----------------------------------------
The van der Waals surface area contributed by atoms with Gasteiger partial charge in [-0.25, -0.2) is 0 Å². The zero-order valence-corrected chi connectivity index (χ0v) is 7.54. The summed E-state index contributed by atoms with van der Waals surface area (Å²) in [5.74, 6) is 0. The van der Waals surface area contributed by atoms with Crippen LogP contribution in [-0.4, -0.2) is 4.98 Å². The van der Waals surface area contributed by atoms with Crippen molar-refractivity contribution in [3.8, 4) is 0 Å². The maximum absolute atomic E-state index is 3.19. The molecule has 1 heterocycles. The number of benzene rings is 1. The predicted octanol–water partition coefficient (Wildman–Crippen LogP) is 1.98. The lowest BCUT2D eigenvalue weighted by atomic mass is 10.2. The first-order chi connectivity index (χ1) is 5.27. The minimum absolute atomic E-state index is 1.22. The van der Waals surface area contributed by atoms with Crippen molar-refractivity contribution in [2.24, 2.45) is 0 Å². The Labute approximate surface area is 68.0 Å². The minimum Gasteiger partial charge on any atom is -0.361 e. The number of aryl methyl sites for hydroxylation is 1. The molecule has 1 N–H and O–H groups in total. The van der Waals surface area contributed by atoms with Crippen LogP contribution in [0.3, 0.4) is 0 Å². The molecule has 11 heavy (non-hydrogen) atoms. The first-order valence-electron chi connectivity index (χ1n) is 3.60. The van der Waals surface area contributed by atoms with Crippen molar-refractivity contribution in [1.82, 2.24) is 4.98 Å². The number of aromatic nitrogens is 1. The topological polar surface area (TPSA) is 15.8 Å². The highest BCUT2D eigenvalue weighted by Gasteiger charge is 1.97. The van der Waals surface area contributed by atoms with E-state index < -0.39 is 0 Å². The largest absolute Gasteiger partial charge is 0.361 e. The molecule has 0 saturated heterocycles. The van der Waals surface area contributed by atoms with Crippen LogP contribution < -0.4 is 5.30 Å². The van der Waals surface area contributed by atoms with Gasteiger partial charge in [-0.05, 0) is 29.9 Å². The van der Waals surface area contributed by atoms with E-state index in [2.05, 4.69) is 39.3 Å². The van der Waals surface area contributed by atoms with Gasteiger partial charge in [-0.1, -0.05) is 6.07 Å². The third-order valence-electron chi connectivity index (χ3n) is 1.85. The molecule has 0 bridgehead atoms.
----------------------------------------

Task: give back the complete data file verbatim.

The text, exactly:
The van der Waals surface area contributed by atoms with Gasteiger partial charge in [-0.25, -0.2) is 0 Å². The zero-order valence-corrected chi connectivity index (χ0v) is 7.54. The summed E-state index contributed by atoms with van der Waals surface area (Å²) in [5.74, 6) is 0. The van der Waals surface area contributed by atoms with Crippen LogP contribution in [-0.4, -0.2) is 4.98 Å². The van der Waals surface area contributed by atoms with Crippen molar-refractivity contribution in [3.8, 4) is 0 Å². The maximum absolute atomic E-state index is 3.19. The molecule has 1 heterocycles. The number of benzene rings is 1. The predicted octanol–water partition coefficient (Wildman–Crippen LogP) is 1.98. The lowest BCUT2D eigenvalue weighted by atomic mass is 10.2. The first-order chi connectivity index (χ1) is 5.27. The minimum absolute atomic E-state index is 1.22. The van der Waals surface area contributed by atoms with Crippen molar-refractivity contribution in [2.24, 2.45) is 0 Å². The Labute approximate surface area is 68.0 Å². The minimum Gasteiger partial charge on any atom is -0.361 e. The number of aryl methyl sites for hydroxylation is 1. The molecule has 1 N–H and O–H groups in total. The van der Waals surface area contributed by atoms with Crippen LogP contribution in [0.3, 0.4) is 0 Å². The molecule has 11 heavy (non-hydrogen) atoms. The first-order valence-electron chi connectivity index (χ1n) is 3.60. The van der Waals surface area contributed by atoms with Crippen molar-refractivity contribution in [1.82, 2.24) is 4.98 Å². The number of aromatic nitrogens is 1. The topological polar surface area (TPSA) is 15.8 Å². The highest BCUT2D eigenvalue weighted by Gasteiger charge is 1.97. The van der Waals surface area contributed by atoms with E-state index < -0.39 is 0 Å². The largest absolute Gasteiger partial charge is 0.361 e. The molecule has 0 saturated heterocycles. The van der Waals surface area contributed by atoms with Crippen LogP contribution < -0.4 is 5.30 Å². The van der Waals surface area contributed by atoms with Gasteiger partial charge in [-0.05, 0) is 29.9 Å². The van der Waals surface area contributed by atoms with E-state index in [2.05, 4.69) is 39.3 Å². The van der Waals surface area contributed by atoms with Gasteiger partial charge in [-0.1, -0.05) is 6.07 Å². The third-order valence-electron chi connectivity index (χ3n) is 1.85. The molecule has 0 bridgehead atoms.